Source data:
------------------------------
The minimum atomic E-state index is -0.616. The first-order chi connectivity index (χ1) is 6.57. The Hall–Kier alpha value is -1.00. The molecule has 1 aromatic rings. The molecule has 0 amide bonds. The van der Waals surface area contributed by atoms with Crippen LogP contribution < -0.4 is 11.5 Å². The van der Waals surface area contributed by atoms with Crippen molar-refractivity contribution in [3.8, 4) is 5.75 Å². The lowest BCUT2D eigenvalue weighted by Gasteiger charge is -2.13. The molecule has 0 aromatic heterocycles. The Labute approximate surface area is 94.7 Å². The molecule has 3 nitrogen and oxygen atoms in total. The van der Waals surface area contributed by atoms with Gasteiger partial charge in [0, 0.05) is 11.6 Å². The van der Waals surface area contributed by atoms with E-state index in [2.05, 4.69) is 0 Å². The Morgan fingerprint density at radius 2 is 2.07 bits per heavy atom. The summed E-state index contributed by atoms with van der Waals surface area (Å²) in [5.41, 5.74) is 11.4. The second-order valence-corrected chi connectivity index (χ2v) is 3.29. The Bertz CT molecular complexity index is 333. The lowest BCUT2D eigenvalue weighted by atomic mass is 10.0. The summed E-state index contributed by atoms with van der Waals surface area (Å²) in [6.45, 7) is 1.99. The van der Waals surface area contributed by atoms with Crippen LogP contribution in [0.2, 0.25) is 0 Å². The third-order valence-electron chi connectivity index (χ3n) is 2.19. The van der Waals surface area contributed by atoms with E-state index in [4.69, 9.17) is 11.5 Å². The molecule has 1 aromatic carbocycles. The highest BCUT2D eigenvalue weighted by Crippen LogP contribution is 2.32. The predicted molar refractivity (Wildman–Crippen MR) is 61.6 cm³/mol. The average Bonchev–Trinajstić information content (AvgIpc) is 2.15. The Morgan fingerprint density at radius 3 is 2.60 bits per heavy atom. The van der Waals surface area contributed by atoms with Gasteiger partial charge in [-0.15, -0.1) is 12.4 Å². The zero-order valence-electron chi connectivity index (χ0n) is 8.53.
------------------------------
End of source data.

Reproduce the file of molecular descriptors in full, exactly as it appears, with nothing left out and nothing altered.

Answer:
The minimum atomic E-state index is -0.616. The first-order chi connectivity index (χ1) is 6.57. The Hall–Kier alpha value is -1.00. The molecule has 1 aromatic rings. The molecule has 0 amide bonds. The van der Waals surface area contributed by atoms with Crippen LogP contribution < -0.4 is 11.5 Å². The van der Waals surface area contributed by atoms with Crippen molar-refractivity contribution in [3.8, 4) is 5.75 Å². The lowest BCUT2D eigenvalue weighted by Gasteiger charge is -2.13. The molecule has 0 aromatic heterocycles. The Labute approximate surface area is 94.7 Å². The molecule has 3 nitrogen and oxygen atoms in total. The van der Waals surface area contributed by atoms with Gasteiger partial charge in [0, 0.05) is 11.6 Å². The van der Waals surface area contributed by atoms with E-state index in [2.05, 4.69) is 0 Å². The Morgan fingerprint density at radius 2 is 2.07 bits per heavy atom. The summed E-state index contributed by atoms with van der Waals surface area (Å²) in [5.41, 5.74) is 11.4. The second-order valence-corrected chi connectivity index (χ2v) is 3.29. The Bertz CT molecular complexity index is 333. The lowest BCUT2D eigenvalue weighted by atomic mass is 10.0. The summed E-state index contributed by atoms with van der Waals surface area (Å²) in [6.45, 7) is 1.99. The van der Waals surface area contributed by atoms with Crippen LogP contribution in [0.2, 0.25) is 0 Å². The third-order valence-electron chi connectivity index (χ3n) is 2.19. The van der Waals surface area contributed by atoms with E-state index in [4.69, 9.17) is 11.5 Å². The molecule has 1 aromatic carbocycles. The highest BCUT2D eigenvalue weighted by Crippen LogP contribution is 2.32. The predicted molar refractivity (Wildman–Crippen MR) is 61.6 cm³/mol. The average Bonchev–Trinajstić information content (AvgIpc) is 2.15. The Morgan fingerprint density at radius 3 is 2.60 bits per heavy atom. The van der Waals surface area contributed by atoms with Gasteiger partial charge in [-0.15, -0.1) is 12.4 Å². The zero-order valence-electron chi connectivity index (χ0n) is 8.53.